World Turtle Day: Top 3 Ways You Can Save Turtles From Anywhere in the World
Thu, 23 May 2019
Turtles belong to one of the oldest reptile groups on the planet and they almost exist up to 200 million years. That’s when dinosaurs were still alive. They can breathe air, lay their eggs on the beach but live in the ocean. Their life span is even surpassing the life expectancy of us humans and the oldest turtle recorded passed away at an age of 188 years. Incredible right?
Turtles are an important species contributing and ensuring that our biodiversity and ecosystem are working properly. Laying their eggs on the beach nourishes the ground and helps the dunes to grow plants. Furthermore, turtles eat sponge which is growing on corals and this prevents them from overgrowing and causing the corals to die. Turtles mainly feed from jellyfish but if they didn't do so, the population of jellyfish would skyrocket, and this had a large impact on the population of other fish species. Lastly, turtles also serve as prey for bigger animals like sharks, whales and so on so they are crucial for sustaining another species survival.
Unfortunately, 129 species of 300 reported are nowadays endangered because of habitat loss, illegal pet trade and of course plastic pollution.
We spoke to Anna from Welsh Ocean legends 'Sea Trust' to get some hints and tips to keep our favourite shelled friends alive:
"The biggest threats to turtles are entanglement in fishing nets and plastic bags. Turtles feed on jellyfish and plastic bags resemble jellyfish in the water. The turtles then mistakenly eat the plastic bags which is often fatal.”
1. Stop using plastic bags and replace them with a reusable bag
According to Plastic Free UK 13 billion plastic carrier bags are used in the UK each year. That’s a total of almost 200 bags per head. So picture yourself using a new plastic bag more than every second day. A massive figure which is sad but eye-opening at the same time, all of us know where all these plastic bags ultimately end up.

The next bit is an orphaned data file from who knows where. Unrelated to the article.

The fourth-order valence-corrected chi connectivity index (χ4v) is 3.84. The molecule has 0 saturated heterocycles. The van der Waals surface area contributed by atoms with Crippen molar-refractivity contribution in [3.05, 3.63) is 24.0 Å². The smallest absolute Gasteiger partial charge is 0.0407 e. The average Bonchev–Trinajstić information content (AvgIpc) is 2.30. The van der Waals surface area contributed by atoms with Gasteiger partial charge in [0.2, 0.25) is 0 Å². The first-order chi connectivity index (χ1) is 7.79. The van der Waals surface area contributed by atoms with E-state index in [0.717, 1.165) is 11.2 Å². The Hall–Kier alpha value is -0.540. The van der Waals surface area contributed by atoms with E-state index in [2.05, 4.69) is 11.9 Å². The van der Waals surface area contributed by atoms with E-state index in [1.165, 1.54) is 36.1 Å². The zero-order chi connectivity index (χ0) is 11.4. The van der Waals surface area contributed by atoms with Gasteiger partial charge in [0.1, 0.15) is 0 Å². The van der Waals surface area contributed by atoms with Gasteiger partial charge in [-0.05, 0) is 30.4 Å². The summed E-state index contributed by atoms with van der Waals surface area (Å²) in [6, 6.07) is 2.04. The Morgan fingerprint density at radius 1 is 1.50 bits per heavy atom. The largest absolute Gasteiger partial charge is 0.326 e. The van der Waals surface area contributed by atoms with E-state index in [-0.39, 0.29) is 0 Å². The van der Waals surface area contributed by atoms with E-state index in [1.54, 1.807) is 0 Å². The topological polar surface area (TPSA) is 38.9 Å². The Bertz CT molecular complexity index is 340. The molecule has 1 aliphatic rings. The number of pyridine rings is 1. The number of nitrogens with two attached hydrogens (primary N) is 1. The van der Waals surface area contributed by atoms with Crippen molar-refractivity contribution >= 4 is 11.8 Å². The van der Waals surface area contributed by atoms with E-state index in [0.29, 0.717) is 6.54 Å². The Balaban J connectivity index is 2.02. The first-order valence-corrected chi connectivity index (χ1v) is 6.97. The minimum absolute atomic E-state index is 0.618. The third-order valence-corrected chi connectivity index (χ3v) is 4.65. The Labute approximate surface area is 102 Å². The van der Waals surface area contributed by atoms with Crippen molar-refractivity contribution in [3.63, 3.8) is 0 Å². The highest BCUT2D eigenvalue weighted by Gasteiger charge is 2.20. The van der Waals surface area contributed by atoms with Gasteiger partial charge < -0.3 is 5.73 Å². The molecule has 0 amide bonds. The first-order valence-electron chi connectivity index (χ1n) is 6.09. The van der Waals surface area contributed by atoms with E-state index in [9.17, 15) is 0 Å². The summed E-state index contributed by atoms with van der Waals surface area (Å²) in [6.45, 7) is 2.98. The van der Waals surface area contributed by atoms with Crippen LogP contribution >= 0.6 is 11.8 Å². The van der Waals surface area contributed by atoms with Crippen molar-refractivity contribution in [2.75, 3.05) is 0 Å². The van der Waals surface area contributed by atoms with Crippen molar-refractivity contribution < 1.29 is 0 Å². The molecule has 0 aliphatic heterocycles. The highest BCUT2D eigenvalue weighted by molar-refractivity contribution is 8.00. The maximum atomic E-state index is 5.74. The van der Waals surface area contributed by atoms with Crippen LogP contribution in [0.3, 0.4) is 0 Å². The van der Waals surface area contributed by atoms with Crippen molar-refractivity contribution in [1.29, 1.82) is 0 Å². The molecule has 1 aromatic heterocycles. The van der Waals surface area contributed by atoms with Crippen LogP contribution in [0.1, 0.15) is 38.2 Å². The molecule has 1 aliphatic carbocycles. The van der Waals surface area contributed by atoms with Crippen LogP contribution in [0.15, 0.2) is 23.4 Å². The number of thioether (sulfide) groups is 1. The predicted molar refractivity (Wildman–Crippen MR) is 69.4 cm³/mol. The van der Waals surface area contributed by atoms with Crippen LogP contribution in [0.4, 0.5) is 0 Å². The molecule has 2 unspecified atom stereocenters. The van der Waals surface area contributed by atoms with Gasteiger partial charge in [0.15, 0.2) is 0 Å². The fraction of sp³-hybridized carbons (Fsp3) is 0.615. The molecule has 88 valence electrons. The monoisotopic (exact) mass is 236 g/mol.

“Straws also affect turtles so refuse plastic straws or use alternative paper, wheat or metal straws.”
2. Avoid using plastic straws
The World Wildlife Fund estimated that 42 billion straws a year were being used in the UK. Doing quick calculations, we end up with an insane amount of over 600 straws being used per head. We don't need to speak about this topic any further, the stats speak for themselves.
“To reduce turtle entanglement in fishing nets, only buy fish that are line caught from small scale fisheries. Smaller local fisheries tend to use more environmentally friendly fishing practices.”
3. Buy fish from small, local and environmentally friendly fisheries
According to World Animal Protection an estimated amount of 1.28 billion pounds of fishing gear is left in the oceans every year. It is common knowledge that left in the ocean, these durable nylon plastic nets harm the marine wildlife to a certain degree.
“These small everyday changes can make a big difference to turtles and other marine wildlife such as whales, dolphins & porpoise.”
Small changes in our daily routine can have a massive impact on the recovery of our ecosystem. Always remember “doing at least something is better than doing nothing at all”. With this attitude small personal adjustments will soar to huge collective contribution!
Thanks for the statements by Anna from Sea Trust CIC
Follow us on the backpacking app Alpacr